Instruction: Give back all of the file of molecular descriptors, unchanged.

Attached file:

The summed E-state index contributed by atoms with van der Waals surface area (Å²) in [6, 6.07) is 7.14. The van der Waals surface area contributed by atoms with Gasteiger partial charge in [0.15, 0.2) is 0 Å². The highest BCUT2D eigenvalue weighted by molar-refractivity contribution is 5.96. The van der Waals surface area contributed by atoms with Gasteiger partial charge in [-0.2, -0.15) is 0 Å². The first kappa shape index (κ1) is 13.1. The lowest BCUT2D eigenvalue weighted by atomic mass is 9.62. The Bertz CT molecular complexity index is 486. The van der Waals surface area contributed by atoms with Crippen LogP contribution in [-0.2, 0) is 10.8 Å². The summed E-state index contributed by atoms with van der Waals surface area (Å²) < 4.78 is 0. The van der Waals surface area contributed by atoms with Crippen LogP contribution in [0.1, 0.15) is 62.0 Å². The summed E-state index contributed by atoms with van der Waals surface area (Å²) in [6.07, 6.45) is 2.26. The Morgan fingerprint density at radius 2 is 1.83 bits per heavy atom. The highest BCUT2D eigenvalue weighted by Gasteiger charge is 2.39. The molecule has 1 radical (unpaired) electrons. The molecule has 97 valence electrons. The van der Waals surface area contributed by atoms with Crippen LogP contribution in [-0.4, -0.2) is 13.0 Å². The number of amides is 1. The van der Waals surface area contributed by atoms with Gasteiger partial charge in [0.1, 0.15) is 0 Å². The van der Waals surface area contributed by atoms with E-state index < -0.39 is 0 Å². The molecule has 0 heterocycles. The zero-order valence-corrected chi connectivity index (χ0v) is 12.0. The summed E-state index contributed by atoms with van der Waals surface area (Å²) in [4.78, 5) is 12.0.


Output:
The summed E-state index contributed by atoms with van der Waals surface area (Å²) in [6, 6.07) is 7.14. The van der Waals surface area contributed by atoms with Gasteiger partial charge in [0.15, 0.2) is 0 Å². The highest BCUT2D eigenvalue weighted by molar-refractivity contribution is 5.96. The van der Waals surface area contributed by atoms with Gasteiger partial charge in [-0.2, -0.15) is 0 Å². The first kappa shape index (κ1) is 13.1. The lowest BCUT2D eigenvalue weighted by atomic mass is 9.62. The Bertz CT molecular complexity index is 486. The van der Waals surface area contributed by atoms with Crippen LogP contribution in [-0.2, 0) is 10.8 Å². The summed E-state index contributed by atoms with van der Waals surface area (Å²) < 4.78 is 0. The van der Waals surface area contributed by atoms with Crippen LogP contribution in [0.1, 0.15) is 62.0 Å². The summed E-state index contributed by atoms with van der Waals surface area (Å²) in [6.07, 6.45) is 2.26. The Morgan fingerprint density at radius 2 is 1.83 bits per heavy atom. The highest BCUT2D eigenvalue weighted by Gasteiger charge is 2.39. The molecule has 1 radical (unpaired) electrons. The molecule has 97 valence electrons. The van der Waals surface area contributed by atoms with Crippen LogP contribution in [-0.4, -0.2) is 13.0 Å². The number of amides is 1. The van der Waals surface area contributed by atoms with Gasteiger partial charge in [0.1, 0.15) is 0 Å². The van der Waals surface area contributed by atoms with E-state index < -0.39 is 0 Å². The molecule has 0 heterocycles. The zero-order valence-corrected chi connectivity index (χ0v) is 12.0. The summed E-state index contributed by atoms with van der Waals surface area (Å²) in [4.78, 5) is 12.0.